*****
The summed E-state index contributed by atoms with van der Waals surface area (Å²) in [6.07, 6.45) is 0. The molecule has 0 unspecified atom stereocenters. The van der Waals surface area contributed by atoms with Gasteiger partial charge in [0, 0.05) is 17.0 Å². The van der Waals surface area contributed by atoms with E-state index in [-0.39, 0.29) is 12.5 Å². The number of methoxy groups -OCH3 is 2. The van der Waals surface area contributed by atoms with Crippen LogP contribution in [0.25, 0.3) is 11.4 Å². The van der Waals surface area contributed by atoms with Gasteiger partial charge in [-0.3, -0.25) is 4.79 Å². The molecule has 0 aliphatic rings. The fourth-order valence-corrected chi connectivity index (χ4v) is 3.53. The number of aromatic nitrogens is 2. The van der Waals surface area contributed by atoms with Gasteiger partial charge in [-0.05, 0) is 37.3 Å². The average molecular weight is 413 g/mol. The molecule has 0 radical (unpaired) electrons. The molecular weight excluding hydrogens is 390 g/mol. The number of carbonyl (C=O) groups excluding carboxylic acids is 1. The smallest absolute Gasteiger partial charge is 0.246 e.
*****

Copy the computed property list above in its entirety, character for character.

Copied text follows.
The summed E-state index contributed by atoms with van der Waals surface area (Å²) in [6.07, 6.45) is 0. The molecule has 0 unspecified atom stereocenters. The van der Waals surface area contributed by atoms with Gasteiger partial charge in [0, 0.05) is 17.0 Å². The van der Waals surface area contributed by atoms with E-state index in [-0.39, 0.29) is 12.5 Å². The number of methoxy groups -OCH3 is 2. The van der Waals surface area contributed by atoms with Crippen LogP contribution in [0.25, 0.3) is 11.4 Å². The van der Waals surface area contributed by atoms with Gasteiger partial charge in [-0.3, -0.25) is 4.79 Å². The molecule has 0 aliphatic rings. The fourth-order valence-corrected chi connectivity index (χ4v) is 3.53. The number of aromatic nitrogens is 2. The van der Waals surface area contributed by atoms with Gasteiger partial charge in [-0.05, 0) is 37.3 Å². The average molecular weight is 413 g/mol. The molecule has 0 radical (unpaired) electrons. The molecular weight excluding hydrogens is 390 g/mol. The number of carbonyl (C=O) groups excluding carboxylic acids is 1. The smallest absolute Gasteiger partial charge is 0.246 e.